Hey, I just stumbled upon your photo of dolphins from Nelson Bay. I felt it was imperative to point out that you spelt Port Stephens wrong (Port Stevens). I trust you to amend this at your earliest convenience. Thank you - A concerned resident of Port StePHens.
wOAH DID I OH LORDY WHAT IS WRONG WITH ME
i lived under port stephens council for years clearly something crashed in my brain the day i wrote that??? fingers on autopilot.
thanks for the heads up, all has been fixed.
Photo and caption by Isabelle Dupre
Back flip of a wild orca (Orcinus orca) in the waters off Norway. This young female did the same breach three times close to our boat. I have never ever seen a breach like that from a wild orca. I cannot recall any picture taken of such a breach in the wild. The second time she breached, I was able to capture the reflection of the female on the still water of the sea which was like a mirror. It is one of my best memories in my photographing experience.
Location: Norway - Vesteralen Islands - Offshore
PUMPLER IS ALIVE!
“This, afternoon, Plumper was seen and heard on the hydrophones!!!He is alive and well and back again beside his brother.The three As are still a terrific trio.”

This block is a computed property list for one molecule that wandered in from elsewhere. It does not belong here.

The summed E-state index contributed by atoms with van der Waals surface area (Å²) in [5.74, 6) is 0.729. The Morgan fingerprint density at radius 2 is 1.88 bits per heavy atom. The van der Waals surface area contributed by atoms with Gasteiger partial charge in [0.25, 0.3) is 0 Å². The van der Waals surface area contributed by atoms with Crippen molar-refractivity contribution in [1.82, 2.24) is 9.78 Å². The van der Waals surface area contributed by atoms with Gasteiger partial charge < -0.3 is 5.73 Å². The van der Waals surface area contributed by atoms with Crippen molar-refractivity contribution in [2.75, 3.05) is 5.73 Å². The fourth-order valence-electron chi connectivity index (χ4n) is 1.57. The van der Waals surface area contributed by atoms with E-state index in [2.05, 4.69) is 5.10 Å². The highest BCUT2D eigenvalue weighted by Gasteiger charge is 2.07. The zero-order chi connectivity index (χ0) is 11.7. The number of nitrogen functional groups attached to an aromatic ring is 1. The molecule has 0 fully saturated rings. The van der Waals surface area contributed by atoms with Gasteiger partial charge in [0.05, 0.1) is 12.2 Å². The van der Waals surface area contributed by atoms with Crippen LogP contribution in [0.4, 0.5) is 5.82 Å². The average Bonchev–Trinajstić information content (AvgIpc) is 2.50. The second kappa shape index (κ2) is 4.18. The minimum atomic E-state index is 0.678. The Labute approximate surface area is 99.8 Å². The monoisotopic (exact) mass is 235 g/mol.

THATS AMAZING NEWS!
- At least 144 orcas have been taken into captivity from the wild since 1961 (including Pascuala and Morgan).
- 125 of these (or 87%) orcas are now dead.
- In the wild, male orcas live to an average of 30 years (maximum 50-60 years) and 46 years for females (maximum 80-90 years).
- Of the 33 orcas that have been born in captivity and have since died (excluding stillbirths), they survived an average of 4.5 years.
- In total, 158 orcas have died in captivity, including 28 miscarried or still-born calves.
- SeaWorld holds 23 orcas in its three parks in the United States and owns (at least) a further four at Loro Parque in Spain (ownership of Adan and Morgan not verified). At least forty-four orcas have died at SeaWorld.
I’m extremely sad to be writing this to you. It seems that the beautifully handsome male Plumper has passed away.
On the 25th June 2014, both Plumper and his only living relative- brother Kaikash- returned to Johnstone Strait after their winter travels. There had been concern over the state of Plumper’s health as whilst he looked okay, he had been painfully slow and had found it a task to keep up with Kaikash.
For two days running, Kaikash was suddenly seen without the company of his brother. It seems that the majestic bull had passed away. Luckily, Surf of the A8s has been travelling alongside Kaikash but never the less, it’s painfully sad.
Once Kaikash passes away, the entire matriline will be wiped out.
Rest in peace, gorgeous boy.
Russian orca photographed off the east coast of the Kamchatka Peninsula. They were feeding on Atka mackerel (there’s a spawning ground in the area).
© Rob Lott (June 2014).
Alaska June 2014 205 (by caryn_barnett)